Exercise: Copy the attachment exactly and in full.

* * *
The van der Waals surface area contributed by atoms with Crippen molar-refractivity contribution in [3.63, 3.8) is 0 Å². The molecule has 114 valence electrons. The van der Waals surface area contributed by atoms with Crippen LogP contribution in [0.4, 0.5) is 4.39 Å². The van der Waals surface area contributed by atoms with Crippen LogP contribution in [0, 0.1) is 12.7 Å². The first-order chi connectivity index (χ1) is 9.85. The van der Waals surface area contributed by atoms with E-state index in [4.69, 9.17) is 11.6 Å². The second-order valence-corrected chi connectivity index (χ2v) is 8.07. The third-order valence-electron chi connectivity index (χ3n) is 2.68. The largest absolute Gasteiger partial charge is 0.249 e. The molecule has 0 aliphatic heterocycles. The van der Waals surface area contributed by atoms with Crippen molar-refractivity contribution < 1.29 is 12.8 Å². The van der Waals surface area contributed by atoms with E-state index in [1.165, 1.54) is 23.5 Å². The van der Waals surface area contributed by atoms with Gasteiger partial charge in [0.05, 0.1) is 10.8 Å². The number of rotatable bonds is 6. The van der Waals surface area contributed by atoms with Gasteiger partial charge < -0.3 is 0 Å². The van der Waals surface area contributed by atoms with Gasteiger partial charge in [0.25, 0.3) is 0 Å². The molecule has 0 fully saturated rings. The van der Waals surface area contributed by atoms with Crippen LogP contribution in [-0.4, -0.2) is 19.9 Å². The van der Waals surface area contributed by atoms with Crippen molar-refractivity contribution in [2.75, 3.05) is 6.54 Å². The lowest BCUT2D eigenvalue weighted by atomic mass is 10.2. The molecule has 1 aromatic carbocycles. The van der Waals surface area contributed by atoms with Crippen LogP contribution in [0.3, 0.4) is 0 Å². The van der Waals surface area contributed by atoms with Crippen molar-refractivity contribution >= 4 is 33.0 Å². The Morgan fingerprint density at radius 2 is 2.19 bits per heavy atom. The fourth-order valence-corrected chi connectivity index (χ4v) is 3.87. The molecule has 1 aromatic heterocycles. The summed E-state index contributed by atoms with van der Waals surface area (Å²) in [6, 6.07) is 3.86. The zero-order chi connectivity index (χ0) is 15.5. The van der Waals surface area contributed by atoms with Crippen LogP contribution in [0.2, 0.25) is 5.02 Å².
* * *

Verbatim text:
The van der Waals surface area contributed by atoms with Crippen molar-refractivity contribution in [3.63, 3.8) is 0 Å². The molecule has 114 valence electrons. The van der Waals surface area contributed by atoms with Crippen LogP contribution in [0.4, 0.5) is 4.39 Å². The van der Waals surface area contributed by atoms with Crippen LogP contribution in [0, 0.1) is 12.7 Å². The first-order chi connectivity index (χ1) is 9.85. The van der Waals surface area contributed by atoms with E-state index in [4.69, 9.17) is 11.6 Å². The second-order valence-corrected chi connectivity index (χ2v) is 8.07. The third-order valence-electron chi connectivity index (χ3n) is 2.68. The largest absolute Gasteiger partial charge is 0.249 e. The molecule has 0 aliphatic heterocycles. The van der Waals surface area contributed by atoms with Crippen molar-refractivity contribution < 1.29 is 12.8 Å². The van der Waals surface area contributed by atoms with E-state index in [1.165, 1.54) is 23.5 Å². The van der Waals surface area contributed by atoms with Gasteiger partial charge in [0.05, 0.1) is 10.8 Å². The number of rotatable bonds is 6. The van der Waals surface area contributed by atoms with Gasteiger partial charge < -0.3 is 0 Å². The van der Waals surface area contributed by atoms with Gasteiger partial charge in [0.25, 0.3) is 0 Å². The molecule has 0 fully saturated rings. The van der Waals surface area contributed by atoms with Crippen LogP contribution in [-0.4, -0.2) is 19.9 Å². The van der Waals surface area contributed by atoms with Crippen molar-refractivity contribution in [2.75, 3.05) is 6.54 Å². The lowest BCUT2D eigenvalue weighted by atomic mass is 10.2. The molecule has 1 aromatic carbocycles. The van der Waals surface area contributed by atoms with Crippen LogP contribution in [0.3, 0.4) is 0 Å². The van der Waals surface area contributed by atoms with Crippen molar-refractivity contribution >= 4 is 33.0 Å². The Morgan fingerprint density at radius 2 is 2.19 bits per heavy atom. The fourth-order valence-corrected chi connectivity index (χ4v) is 3.87. The molecule has 1 aromatic heterocycles. The summed E-state index contributed by atoms with van der Waals surface area (Å²) in [6, 6.07) is 3.86. The zero-order chi connectivity index (χ0) is 15.5. The van der Waals surface area contributed by atoms with Crippen LogP contribution in [0.2, 0.25) is 5.02 Å².